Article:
{ThePizza/HotDog/Children’s Revolution}

This is not an analysis or quip on what is currently happening. Not even a poem, or well written homage just a way to let the words come.

To make sense.

With the sights of mortally wounded, bloodied misshaped bodies strewn on unnamed streets, the majority of those fallen have one thing in common; they were children.

Between the ages of 13 and 22, some still in their school uniforms, some still wearing their safinjas, some in their shorts, fresh hair cuts, some twisted locks & afros, some with smooth cheeks, some with facial hair, slack mouths, bloodied heads, tissue and brain parts hanging, shirts soaked in blood, being carried by identical versions of themselves.

Pumped with the antagonizing words of their President, the obscene rise of prices on everything, seeing the lines of worry deepen on their parents, older siblings, uncles & aunties, and cousins faces, and the deepening void of inaction of the so called ‘opposition’, and the abandonment by those older, more educated, better off living versions of themselves, they reacted.

Some were quick to applaud them, and some were even quicker to trivialize them. Unorganized, directionless & reckless what had begun as a show of frustration turned, in some cases, to chaotic looting & destruction of property. But in all honesty, who could blame them? A generation raised on the have and have nots, of ‘whats your tribe?’ and skin tone and family name is all that matters, and you take, you steal, you cheat, you distort your deen to get whatever you want.

Their government as prime example, how could they know any better?

Their strides sure and wiry frames marching, wanting to prove a point, to be heard, to be taken seriously, or to just have fun I wonder… Did the thought ever cross their mind that they’d be rained on with live bullets? Or stabbed with hidden knives & beaten with rods? Their bodies left in hospital morgues, refused to be released into the waiting arms of devastated parents?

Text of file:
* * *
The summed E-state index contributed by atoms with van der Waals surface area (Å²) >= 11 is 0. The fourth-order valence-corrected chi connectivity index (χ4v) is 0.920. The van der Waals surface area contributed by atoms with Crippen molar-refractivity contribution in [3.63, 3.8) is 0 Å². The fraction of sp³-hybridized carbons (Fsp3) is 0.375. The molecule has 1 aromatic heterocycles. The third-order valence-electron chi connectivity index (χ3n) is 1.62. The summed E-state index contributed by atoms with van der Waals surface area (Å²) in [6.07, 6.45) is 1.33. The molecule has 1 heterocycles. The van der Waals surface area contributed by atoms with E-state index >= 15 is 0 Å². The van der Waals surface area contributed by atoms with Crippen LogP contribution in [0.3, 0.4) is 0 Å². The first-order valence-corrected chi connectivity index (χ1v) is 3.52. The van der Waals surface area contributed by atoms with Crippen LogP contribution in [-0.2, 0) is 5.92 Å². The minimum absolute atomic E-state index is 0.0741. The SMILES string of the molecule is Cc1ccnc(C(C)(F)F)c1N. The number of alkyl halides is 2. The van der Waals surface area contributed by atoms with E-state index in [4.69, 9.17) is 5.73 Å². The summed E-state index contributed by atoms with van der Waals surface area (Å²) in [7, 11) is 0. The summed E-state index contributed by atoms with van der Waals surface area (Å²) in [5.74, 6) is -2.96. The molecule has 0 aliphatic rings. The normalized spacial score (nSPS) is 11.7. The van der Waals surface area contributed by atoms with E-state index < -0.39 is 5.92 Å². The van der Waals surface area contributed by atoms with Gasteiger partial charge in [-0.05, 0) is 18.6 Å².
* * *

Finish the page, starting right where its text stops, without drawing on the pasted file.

From protestors they became rioters and already we have lost sight of their humanity by labeling them as nothing more than hooligans, vigilantes, bastards with no proper upbringing or families, thugs, shameful monkeys not worthy to carry the name of revolutionary.

This is not Egypt,

or Syria,

or Tunisia,

or Libya.

These were boys, trying to speak of the injustice but not knowing the words because they were never taught properly how to express them. They gave their lives to speak up, to spill their blood for you, for us.

Whether their deaths were in vain is still uncertain, but those hoping for a full fledged revolution can rest assured that it will come, what with the gas/bread/bus/food lines already forming which only proves that it isn’t lost lives that moves, but the constraints of our pockets that will shake Khartoum.

But in what form, that remains unknown.

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